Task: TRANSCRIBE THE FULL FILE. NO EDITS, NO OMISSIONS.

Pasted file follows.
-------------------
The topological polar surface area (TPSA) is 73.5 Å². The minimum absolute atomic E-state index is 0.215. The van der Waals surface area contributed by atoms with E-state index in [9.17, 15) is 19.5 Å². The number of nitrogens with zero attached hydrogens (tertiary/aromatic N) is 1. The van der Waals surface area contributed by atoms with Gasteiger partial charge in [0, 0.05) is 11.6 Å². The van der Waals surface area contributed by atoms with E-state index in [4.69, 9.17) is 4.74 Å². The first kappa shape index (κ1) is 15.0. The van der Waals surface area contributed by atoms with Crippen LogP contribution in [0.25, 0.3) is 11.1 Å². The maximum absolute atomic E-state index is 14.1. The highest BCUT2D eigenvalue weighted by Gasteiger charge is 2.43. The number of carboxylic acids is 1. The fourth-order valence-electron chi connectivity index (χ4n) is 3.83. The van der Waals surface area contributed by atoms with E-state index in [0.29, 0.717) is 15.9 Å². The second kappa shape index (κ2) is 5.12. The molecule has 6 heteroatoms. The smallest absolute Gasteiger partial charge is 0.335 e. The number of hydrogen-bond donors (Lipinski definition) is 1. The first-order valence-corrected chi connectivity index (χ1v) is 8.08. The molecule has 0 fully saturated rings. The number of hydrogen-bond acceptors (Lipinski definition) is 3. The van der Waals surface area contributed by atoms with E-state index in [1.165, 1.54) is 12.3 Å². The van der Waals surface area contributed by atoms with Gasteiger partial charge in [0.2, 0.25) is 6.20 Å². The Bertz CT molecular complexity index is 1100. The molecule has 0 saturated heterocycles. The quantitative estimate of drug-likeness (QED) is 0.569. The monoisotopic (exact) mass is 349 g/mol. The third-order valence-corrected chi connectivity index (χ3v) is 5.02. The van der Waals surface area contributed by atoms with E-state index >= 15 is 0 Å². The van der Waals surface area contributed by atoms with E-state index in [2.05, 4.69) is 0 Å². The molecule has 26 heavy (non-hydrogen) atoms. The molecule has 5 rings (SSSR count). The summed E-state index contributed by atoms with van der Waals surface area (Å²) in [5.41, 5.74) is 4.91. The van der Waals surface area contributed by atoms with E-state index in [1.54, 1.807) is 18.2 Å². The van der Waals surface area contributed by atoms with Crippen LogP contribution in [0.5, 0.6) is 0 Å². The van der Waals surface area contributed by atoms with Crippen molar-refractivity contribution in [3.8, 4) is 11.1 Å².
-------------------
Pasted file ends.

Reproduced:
The topological polar surface area (TPSA) is 73.5 Å². The minimum absolute atomic E-state index is 0.215. The van der Waals surface area contributed by atoms with E-state index in [9.17, 15) is 19.5 Å². The number of nitrogens with zero attached hydrogens (tertiary/aromatic N) is 1. The van der Waals surface area contributed by atoms with Gasteiger partial charge in [0, 0.05) is 11.6 Å². The van der Waals surface area contributed by atoms with E-state index in [4.69, 9.17) is 4.74 Å². The first kappa shape index (κ1) is 15.0. The van der Waals surface area contributed by atoms with Crippen LogP contribution in [0.25, 0.3) is 11.1 Å². The maximum absolute atomic E-state index is 14.1. The highest BCUT2D eigenvalue weighted by Gasteiger charge is 2.43. The number of carboxylic acids is 1. The fourth-order valence-electron chi connectivity index (χ4n) is 3.83. The van der Waals surface area contributed by atoms with E-state index in [0.29, 0.717) is 15.9 Å². The second kappa shape index (κ2) is 5.12. The molecule has 6 heteroatoms. The smallest absolute Gasteiger partial charge is 0.335 e. The number of hydrogen-bond donors (Lipinski definition) is 1. The first-order valence-corrected chi connectivity index (χ1v) is 8.08. The molecule has 0 fully saturated rings. The number of hydrogen-bond acceptors (Lipinski definition) is 3. The van der Waals surface area contributed by atoms with E-state index in [1.165, 1.54) is 12.3 Å². The van der Waals surface area contributed by atoms with Gasteiger partial charge in [0.2, 0.25) is 6.20 Å². The Bertz CT molecular complexity index is 1100. The molecule has 0 saturated heterocycles. The quantitative estimate of drug-likeness (QED) is 0.569. The monoisotopic (exact) mass is 349 g/mol. The third-order valence-corrected chi connectivity index (χ3v) is 5.02. The van der Waals surface area contributed by atoms with E-state index >= 15 is 0 Å². The van der Waals surface area contributed by atoms with E-state index in [2.05, 4.69) is 0 Å². The molecule has 26 heavy (non-hydrogen) atoms. The molecule has 5 rings (SSSR count). The summed E-state index contributed by atoms with van der Waals surface area (Å²) in [5.41, 5.74) is 4.91. The van der Waals surface area contributed by atoms with E-state index in [1.54, 1.807) is 18.2 Å². The van der Waals surface area contributed by atoms with Crippen LogP contribution in [0.5, 0.6) is 0 Å². The van der Waals surface area contributed by atoms with Crippen molar-refractivity contribution in [3.8, 4) is 11.1 Å².